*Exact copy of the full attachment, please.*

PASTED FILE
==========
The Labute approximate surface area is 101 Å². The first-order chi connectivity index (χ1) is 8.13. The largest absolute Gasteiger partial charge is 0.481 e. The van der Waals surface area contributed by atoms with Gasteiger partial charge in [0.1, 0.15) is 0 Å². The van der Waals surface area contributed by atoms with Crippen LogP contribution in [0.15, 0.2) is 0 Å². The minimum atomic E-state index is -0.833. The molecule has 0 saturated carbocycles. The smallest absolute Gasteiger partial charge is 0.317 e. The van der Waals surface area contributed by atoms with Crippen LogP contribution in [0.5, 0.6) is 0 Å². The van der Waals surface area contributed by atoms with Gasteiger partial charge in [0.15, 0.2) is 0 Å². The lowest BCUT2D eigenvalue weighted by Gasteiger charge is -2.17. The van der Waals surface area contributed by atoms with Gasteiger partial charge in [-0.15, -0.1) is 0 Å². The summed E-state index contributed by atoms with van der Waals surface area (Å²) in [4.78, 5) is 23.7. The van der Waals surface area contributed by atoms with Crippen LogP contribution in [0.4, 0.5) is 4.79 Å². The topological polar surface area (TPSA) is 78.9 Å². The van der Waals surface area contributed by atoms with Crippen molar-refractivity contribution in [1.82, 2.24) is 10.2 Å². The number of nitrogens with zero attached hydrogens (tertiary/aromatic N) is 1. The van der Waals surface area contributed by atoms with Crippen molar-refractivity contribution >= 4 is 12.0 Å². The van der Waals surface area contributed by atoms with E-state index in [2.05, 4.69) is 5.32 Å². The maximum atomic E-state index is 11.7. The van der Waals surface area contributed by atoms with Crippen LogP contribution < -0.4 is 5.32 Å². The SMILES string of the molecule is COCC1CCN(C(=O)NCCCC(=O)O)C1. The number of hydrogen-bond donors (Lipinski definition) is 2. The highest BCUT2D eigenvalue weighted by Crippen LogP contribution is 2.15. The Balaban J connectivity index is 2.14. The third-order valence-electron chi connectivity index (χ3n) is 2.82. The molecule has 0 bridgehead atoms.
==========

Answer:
The Labute approximate surface area is 101 Å². The first-order chi connectivity index (χ1) is 8.13. The largest absolute Gasteiger partial charge is 0.481 e. The van der Waals surface area contributed by atoms with Gasteiger partial charge in [0.1, 0.15) is 0 Å². The van der Waals surface area contributed by atoms with Crippen LogP contribution in [0.15, 0.2) is 0 Å². The minimum atomic E-state index is -0.833. The molecule has 0 saturated carbocycles. The smallest absolute Gasteiger partial charge is 0.317 e. The van der Waals surface area contributed by atoms with Crippen LogP contribution in [0.5, 0.6) is 0 Å². The van der Waals surface area contributed by atoms with Gasteiger partial charge in [0.15, 0.2) is 0 Å². The lowest BCUT2D eigenvalue weighted by Gasteiger charge is -2.17. The van der Waals surface area contributed by atoms with Gasteiger partial charge in [-0.15, -0.1) is 0 Å². The summed E-state index contributed by atoms with van der Waals surface area (Å²) in [4.78, 5) is 23.7. The van der Waals surface area contributed by atoms with Crippen LogP contribution in [0.4, 0.5) is 4.79 Å². The topological polar surface area (TPSA) is 78.9 Å². The van der Waals surface area contributed by atoms with Crippen molar-refractivity contribution in [1.82, 2.24) is 10.2 Å². The number of nitrogens with zero attached hydrogens (tertiary/aromatic N) is 1. The van der Waals surface area contributed by atoms with Crippen molar-refractivity contribution >= 4 is 12.0 Å². The van der Waals surface area contributed by atoms with E-state index in [2.05, 4.69) is 5.32 Å². The maximum atomic E-state index is 11.7. The van der Waals surface area contributed by atoms with Crippen LogP contribution < -0.4 is 5.32 Å². The SMILES string of the molecule is COCC1CCN(C(=O)NCCCC(=O)O)C1. The number of hydrogen-bond donors (Lipinski definition) is 2. The highest BCUT2D eigenvalue weighted by Crippen LogP contribution is 2.15. The Balaban J connectivity index is 2.14. The third-order valence-electron chi connectivity index (χ3n) is 2.82. The molecule has 0 bridgehead atoms.